In 1964 Russian astronomer Nikolai Kardashev, after a failed search for ETI, defined three categories of advanced civilizations, as shown in the following chart:

American physicist Freeman Dyson explained how an intelligent civilization would go about harvesting most of the energy output of a star: it would surround its star (or other stars) with energy-capturing structures not dissimilar to the solar panels a homeowner might put on his roof here on Earth. Such structures have been labeled "Dyson spheres."

Whereas previous generations of astronomers lacked the telescope power needed to detect operating Dyson spheres, today's astronomers possess that capability. Four Swedish astronomers noticed that if Dyson spheres surrounded a large number of stars in a galaxy, both the apparent luminosity and the color of those stars, as seen from Earth, would change, while the galaxy's gravitational potential would remain unchanged.3 The team proceeded to search for records of such changes in the latest galaxy survey databases. But out of a sample of 1,359 spiral galaxies searched (only spiral galaxies are candidates for hosting advanced life4), the team failed to detect the existence of a single Kardashev III-level civilization.

I am sorry to disappoint Stars Wars fans (or Star Trek fans), but apparently there is no faraway galaxy hosting a confederation of intelligent civilizations on thousands of planets.

A "Dimmer" of Hope

The ruling out of Kardashev III civilizations led SETI astronomers to turn their attention to searching for Kardashev II civilizations. Some members of a team of 29 American and European astronomers now speculate that they may have found one. In September 2015, the entire team submitted a paper to the Monthly Notices of the Royal Astronomical Society,in which they report on an observed anomalous dimming of the star KIC 8462852.5

The dimming is not characteristic of a transiting planet or brown dwarf star. It is irregular, and one of the dimmings was about fifteen times greater than what one would expect to see in the case of a very large gas-giant planet passing in front of the star. In their paper, the team considered seven possible explanations for the dimmings:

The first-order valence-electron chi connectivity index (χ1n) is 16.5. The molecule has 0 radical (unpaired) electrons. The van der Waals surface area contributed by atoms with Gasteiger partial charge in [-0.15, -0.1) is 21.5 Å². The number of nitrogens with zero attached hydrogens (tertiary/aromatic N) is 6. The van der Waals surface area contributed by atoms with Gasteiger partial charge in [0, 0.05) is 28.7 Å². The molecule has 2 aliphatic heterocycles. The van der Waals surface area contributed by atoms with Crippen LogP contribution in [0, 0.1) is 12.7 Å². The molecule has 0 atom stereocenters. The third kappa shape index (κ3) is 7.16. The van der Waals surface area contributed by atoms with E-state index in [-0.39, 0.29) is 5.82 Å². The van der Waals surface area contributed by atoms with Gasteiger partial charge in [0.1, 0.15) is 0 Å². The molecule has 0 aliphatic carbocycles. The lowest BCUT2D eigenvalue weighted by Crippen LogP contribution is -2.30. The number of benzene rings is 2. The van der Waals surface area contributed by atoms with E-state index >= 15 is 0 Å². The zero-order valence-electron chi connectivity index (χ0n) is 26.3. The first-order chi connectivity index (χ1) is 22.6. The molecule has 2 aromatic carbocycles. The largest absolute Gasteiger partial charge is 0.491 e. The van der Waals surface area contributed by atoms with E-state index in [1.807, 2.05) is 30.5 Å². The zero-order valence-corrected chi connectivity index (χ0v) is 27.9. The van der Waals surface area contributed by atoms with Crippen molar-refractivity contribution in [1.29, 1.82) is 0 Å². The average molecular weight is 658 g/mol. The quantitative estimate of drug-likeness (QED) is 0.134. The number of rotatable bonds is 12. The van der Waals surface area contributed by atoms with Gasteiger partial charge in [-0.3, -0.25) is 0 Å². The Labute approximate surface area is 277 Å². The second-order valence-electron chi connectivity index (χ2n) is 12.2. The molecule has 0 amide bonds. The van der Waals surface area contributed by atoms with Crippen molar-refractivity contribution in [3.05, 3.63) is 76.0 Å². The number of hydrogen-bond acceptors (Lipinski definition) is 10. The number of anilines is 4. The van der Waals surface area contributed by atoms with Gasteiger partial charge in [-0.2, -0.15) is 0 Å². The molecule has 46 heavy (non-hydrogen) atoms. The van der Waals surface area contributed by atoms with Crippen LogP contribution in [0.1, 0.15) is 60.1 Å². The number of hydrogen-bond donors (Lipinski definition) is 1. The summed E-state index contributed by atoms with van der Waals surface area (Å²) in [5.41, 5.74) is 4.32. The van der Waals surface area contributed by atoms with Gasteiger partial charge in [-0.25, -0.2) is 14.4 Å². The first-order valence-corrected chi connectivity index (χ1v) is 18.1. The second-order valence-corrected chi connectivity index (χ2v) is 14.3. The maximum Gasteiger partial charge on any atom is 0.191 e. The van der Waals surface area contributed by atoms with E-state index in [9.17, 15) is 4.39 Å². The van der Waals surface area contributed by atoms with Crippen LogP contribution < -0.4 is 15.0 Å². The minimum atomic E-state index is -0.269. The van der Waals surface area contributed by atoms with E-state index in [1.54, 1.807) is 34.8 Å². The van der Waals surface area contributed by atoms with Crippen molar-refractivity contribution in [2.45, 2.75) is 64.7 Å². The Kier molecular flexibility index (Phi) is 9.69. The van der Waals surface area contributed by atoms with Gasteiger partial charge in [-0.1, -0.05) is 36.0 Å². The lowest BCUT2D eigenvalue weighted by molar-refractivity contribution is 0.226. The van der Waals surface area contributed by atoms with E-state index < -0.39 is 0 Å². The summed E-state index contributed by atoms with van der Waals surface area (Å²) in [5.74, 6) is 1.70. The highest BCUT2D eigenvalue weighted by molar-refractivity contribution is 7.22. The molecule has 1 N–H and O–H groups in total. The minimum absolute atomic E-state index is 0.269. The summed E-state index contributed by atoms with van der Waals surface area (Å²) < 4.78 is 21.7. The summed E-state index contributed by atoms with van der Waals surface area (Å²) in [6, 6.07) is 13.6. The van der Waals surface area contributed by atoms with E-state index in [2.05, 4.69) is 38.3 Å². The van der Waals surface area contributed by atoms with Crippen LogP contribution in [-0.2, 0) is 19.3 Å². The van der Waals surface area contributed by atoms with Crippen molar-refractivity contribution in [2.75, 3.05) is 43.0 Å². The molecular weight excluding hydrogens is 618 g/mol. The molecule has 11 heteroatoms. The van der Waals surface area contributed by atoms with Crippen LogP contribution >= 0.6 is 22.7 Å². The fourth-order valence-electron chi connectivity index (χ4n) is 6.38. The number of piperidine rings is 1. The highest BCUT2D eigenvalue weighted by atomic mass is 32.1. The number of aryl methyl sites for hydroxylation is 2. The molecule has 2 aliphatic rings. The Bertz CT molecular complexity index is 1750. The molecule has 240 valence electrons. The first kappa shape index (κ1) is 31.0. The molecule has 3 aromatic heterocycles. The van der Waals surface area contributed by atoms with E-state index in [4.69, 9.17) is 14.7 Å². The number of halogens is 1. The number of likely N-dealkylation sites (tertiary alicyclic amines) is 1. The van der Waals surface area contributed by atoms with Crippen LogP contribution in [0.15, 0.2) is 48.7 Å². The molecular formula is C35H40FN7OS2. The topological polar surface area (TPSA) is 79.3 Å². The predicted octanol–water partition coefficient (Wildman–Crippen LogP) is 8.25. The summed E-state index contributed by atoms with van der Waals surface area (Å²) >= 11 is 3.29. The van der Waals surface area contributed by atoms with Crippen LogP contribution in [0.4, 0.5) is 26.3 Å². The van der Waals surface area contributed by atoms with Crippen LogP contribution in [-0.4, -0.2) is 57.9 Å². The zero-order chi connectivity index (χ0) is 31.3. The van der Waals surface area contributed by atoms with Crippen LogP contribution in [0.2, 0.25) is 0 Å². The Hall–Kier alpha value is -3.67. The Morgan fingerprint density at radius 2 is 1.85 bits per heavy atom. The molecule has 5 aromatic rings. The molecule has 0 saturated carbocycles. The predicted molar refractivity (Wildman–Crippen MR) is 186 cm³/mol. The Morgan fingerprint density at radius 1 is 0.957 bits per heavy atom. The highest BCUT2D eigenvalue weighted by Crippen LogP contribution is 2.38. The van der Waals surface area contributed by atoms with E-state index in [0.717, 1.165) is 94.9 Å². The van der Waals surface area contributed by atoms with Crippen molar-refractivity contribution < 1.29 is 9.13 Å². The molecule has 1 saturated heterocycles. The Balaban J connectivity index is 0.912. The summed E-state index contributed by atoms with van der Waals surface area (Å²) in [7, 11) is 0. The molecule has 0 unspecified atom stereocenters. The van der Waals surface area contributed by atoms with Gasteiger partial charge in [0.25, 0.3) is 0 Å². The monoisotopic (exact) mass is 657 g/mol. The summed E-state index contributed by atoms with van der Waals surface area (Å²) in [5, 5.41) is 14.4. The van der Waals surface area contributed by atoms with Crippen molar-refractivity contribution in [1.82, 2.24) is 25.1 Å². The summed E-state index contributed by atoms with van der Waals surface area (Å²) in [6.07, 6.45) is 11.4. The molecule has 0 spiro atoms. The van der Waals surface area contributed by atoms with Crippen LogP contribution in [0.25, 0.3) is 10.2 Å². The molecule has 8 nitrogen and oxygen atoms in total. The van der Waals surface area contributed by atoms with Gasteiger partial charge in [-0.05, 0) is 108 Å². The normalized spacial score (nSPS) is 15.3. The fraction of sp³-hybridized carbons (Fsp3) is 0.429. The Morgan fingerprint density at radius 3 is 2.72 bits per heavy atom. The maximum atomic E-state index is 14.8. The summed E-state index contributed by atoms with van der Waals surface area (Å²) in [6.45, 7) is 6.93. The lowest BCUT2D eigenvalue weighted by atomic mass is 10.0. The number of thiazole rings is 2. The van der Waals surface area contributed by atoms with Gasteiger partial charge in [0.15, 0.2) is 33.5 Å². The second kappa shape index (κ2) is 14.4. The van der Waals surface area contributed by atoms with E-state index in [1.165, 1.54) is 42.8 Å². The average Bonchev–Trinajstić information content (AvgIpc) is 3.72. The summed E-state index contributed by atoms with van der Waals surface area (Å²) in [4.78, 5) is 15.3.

1. instrumental effects or data reduction artifacts,

2. intrinsic variability in the star's light output,

3. variability of KIC 8462852's companion star,

4. variability in light absorption by dust clouds and clumps surrounding the star,

5. the aftermath of catastrophic collisions in an asteroid belt,

6. the aftermath of a giant impact in the planetary system, or

7. a breakup of one or more large comet bodies that resulted in a cloud of disintegrating comets.

Observations of the star and planet formation models enabled the team to eliminate all but the last explanation. In their summary, they concluded that a comet swarm was the most likely explanation of the observed dimming.

But after submitting the paper, the lead author, Tabetha Boyajian, speculated that the dimming might have been caused by a Kardashev II civilization. Several interviews and internet articles later, Boyajian and two of her colleagues garnered two weeks' observing time on the Allen Telescope Array, hoping to catch some communication signals from the possible civilization in the KIC 8462852 system. Alas, they found none.

KIC's Disqualifying Characteristics